HCM – Heart disease

HCM – Hypertrophic Cardiomyopathy

HCM is a heart disease that can be found in all cats, also housecats, and it is in fact the most common heart problem in cats. In Maine Coons, a related colony of cats affected with HCM was studied to discover more about this illness, and there has been more research in our breed than other breeds. This does not mean that there is more HCM in Maine Coons than other cats, but we know a lot more about it.

  • Approximately 10 % of Maine Coon (2018 numbers) carry a mutation that increases risk of getting HCM
  • Approximately 5-15 % of Maine Coons will develop HCM during their life
  • Offspring of tested lines have much lower risk than offspring of non-tested lines


HCM health programme – DNA testing and echocardigraphy


Most Maine Coon breeders test for the main factor that can cause HCM, the A31P mutation in the MyBPC3 gene. This genetic test is only one indication of risk of getting ill with HCM later in life, but it seems to be responsible for many of the cases. Cats who have “double” of the affected gene (homozygous positive) have a very high risk of getting ill, and a slightly higher risk is also seen in those with one gene (heterozygous positive), but these cats will typically stay healthy until at least 4-5 years old and those who get ill might not be as seriously affected (Longeri 2013).

  • N/N: normal risk (around 5 %)
  • N/A31P HCM: almost 2 times risk
  • A31P HCM/A31P HCM: around 18 times risk

However there are cats who suffer from HCM who are N/N (negative) for the MyBPC3 A31P gene, implying that there must be other yet undiscovered factors involved.

Ultrasound – echocardiography

To check for HCM it is necessary to scan for clinical HCM through ultrasound (echocardiography), and this test needs to be repeated several times in a cat’s life. The most important is to first scan young breeding cats before they are mated the first time, in order to leave the most serious cases who get HCM early out of breeding. Then also very important is to scan middle aged or older breeding cats (over 8 years), as the disease usually develops quite late in life.

We scan (ultrasound) our breeding animals according to the PawPeds health programme. Their recommendations are ultrasound scans at 1, 2, 3, 5 and 8 years of age, always by a veterinary cardiologist with special training, see list.


Illustration from Vetbook.org

Patterns of matings:

It is very important to know A31P status to avoid homozygous positives who have a very high risk of illness.


Overview of all the research done on A31P and HCM in Maine Coons

Read my article on HCM/A31P in MCO and research:

Berge. 2014. “A31P DNA-test and HCM in Maine Coon.

Berge. 2014. “A31P DNA-test og HCM-sykdom hos Maine Coon

List of reference papers with links to full text under Research papers below.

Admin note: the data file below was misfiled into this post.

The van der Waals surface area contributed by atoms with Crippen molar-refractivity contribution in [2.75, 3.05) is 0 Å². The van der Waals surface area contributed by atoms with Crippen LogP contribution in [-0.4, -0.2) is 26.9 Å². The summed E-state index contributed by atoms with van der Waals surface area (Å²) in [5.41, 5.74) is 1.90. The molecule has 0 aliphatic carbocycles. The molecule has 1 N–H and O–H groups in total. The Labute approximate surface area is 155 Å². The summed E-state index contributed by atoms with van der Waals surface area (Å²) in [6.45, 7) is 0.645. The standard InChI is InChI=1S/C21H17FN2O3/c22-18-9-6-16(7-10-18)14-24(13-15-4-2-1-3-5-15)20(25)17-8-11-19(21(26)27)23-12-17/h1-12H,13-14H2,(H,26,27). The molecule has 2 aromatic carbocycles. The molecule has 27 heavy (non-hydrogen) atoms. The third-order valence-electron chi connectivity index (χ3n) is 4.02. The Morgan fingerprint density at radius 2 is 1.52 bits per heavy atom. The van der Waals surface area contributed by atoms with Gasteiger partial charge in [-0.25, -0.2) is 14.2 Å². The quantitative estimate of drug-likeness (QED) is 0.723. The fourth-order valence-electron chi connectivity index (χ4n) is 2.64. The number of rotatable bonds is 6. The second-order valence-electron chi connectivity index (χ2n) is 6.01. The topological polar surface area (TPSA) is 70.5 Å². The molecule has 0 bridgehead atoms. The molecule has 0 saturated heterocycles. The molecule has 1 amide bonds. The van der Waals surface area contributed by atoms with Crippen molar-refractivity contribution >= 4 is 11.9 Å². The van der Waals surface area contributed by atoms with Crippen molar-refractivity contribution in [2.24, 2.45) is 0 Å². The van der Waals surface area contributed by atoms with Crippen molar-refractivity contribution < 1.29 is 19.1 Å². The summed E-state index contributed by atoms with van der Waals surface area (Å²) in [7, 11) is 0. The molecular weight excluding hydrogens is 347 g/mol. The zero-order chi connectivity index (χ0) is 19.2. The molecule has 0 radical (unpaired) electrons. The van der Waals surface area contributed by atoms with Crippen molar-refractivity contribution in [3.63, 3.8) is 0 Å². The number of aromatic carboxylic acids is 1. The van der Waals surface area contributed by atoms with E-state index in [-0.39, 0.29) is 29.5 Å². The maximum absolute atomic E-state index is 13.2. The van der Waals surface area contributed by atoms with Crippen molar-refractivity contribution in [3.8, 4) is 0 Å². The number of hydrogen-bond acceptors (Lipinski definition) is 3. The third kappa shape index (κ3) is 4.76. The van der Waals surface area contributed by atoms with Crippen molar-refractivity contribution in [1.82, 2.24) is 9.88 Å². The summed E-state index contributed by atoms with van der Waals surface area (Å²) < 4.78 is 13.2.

Excerpt with findings

Comparing the numbers from all the research studies (table 2), a more complete picture can be seen. The number of cats in a study, the gene frequency of A31P for those cats, and the number of affected cats can all influence the results of a single study.

Wess who concluded that A31P had no effect on HCM, also had the smallest study, and the gene frequency for A31P in his study was significantly lower in his study than in all the other studies. The number of cats diagnosed with HCM was also higher than the supposed prevalence for HCM in the breed. This could have influenced the conclusion. Longeri who also did a meta study based on Longeri, Mary and Wess arrived at similar numbers that we see in table 2 regarding disease prevalence and gene frequency.

HCM tab2

Summed up these studies show:

  • Homozygous cats have a highly increased risk to get HCM, with few cats without signs of illness at 4-5 years of age.
  • Heterozygous cats also have an increased risk, but the disease strikes much later and often after 5-8 years of age. Over half of the cats are healthy at 5 years of age.
  • A high number of the HCM-affected Maine Coons do have this mutation.


Summary and Conclusion

Summing up the results of all the studies, it is clear that there is a strong correlation between the A31P mutation and development of HCM. It is also clear that HCM is found among cats without this mutation, so there are other causes in addition to A31P.

Both DNA-testing with a gradual selection away from the mutaton from the gene pool, and repeated ultrasound scans (echocardiography) by a cardiologist are necessary to limit the cases of HCM in the Maine Coon breed.


Research papers on HCM

HCM and the A31P mutation in Maine Coon


Other HCM research




I happen to feel that the degree of a person’s intelligence is directly reflected by the number of conflicting attitudes she can bring to bear on the same topic.

  –  Lisa Alther


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